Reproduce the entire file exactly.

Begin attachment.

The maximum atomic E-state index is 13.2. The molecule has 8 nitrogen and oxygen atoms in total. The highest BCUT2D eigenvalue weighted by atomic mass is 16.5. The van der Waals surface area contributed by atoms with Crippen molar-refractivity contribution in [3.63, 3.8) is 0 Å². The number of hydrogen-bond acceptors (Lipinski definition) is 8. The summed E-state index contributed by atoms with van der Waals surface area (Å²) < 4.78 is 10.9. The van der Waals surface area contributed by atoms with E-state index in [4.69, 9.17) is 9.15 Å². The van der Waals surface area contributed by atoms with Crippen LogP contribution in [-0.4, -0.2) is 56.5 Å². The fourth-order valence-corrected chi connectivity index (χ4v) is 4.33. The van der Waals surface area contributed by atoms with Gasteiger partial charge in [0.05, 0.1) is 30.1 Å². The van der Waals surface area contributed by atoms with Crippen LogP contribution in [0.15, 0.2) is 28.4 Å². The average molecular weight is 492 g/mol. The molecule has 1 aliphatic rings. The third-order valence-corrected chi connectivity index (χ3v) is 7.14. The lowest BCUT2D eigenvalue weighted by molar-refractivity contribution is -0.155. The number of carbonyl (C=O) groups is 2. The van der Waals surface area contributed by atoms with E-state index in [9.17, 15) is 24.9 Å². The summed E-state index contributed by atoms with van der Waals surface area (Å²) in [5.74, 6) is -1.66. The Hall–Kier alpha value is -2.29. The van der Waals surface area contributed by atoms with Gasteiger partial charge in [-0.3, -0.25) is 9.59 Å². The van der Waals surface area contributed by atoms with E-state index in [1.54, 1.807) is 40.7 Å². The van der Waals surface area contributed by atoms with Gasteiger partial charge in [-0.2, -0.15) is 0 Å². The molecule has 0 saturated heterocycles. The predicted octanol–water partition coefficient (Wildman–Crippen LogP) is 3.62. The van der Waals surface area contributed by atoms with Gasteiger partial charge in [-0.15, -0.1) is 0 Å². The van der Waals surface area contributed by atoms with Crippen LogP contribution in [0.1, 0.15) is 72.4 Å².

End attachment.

The maximum atomic E-state index is 13.2. The molecule has 8 nitrogen and oxygen atoms in total. The highest BCUT2D eigenvalue weighted by atomic mass is 16.5. The van der Waals surface area contributed by atoms with Crippen molar-refractivity contribution in [3.63, 3.8) is 0 Å². The number of hydrogen-bond acceptors (Lipinski definition) is 8. The summed E-state index contributed by atoms with van der Waals surface area (Å²) < 4.78 is 10.9. The van der Waals surface area contributed by atoms with E-state index in [4.69, 9.17) is 9.15 Å². The van der Waals surface area contributed by atoms with Crippen LogP contribution in [-0.4, -0.2) is 56.5 Å². The fourth-order valence-corrected chi connectivity index (χ4v) is 4.33. The van der Waals surface area contributed by atoms with Gasteiger partial charge in [0.05, 0.1) is 30.1 Å². The van der Waals surface area contributed by atoms with Crippen LogP contribution in [0.15, 0.2) is 28.4 Å². The average molecular weight is 492 g/mol. The molecule has 1 aliphatic rings. The third-order valence-corrected chi connectivity index (χ3v) is 7.14. The lowest BCUT2D eigenvalue weighted by molar-refractivity contribution is -0.155. The number of carbonyl (C=O) groups is 2. The van der Waals surface area contributed by atoms with E-state index in [9.17, 15) is 24.9 Å². The summed E-state index contributed by atoms with van der Waals surface area (Å²) in [5.74, 6) is -1.66. The Hall–Kier alpha value is -2.29. The van der Waals surface area contributed by atoms with Gasteiger partial charge in [-0.3, -0.25) is 9.59 Å². The van der Waals surface area contributed by atoms with E-state index in [1.54, 1.807) is 40.7 Å². The van der Waals surface area contributed by atoms with Gasteiger partial charge in [-0.2, -0.15) is 0 Å². The molecule has 0 saturated heterocycles. The predicted octanol–water partition coefficient (Wildman–Crippen LogP) is 3.62. The van der Waals surface area contributed by atoms with Gasteiger partial charge in [-0.15, -0.1) is 0 Å². The van der Waals surface area contributed by atoms with Crippen LogP contribution in [0.1, 0.15) is 72.4 Å².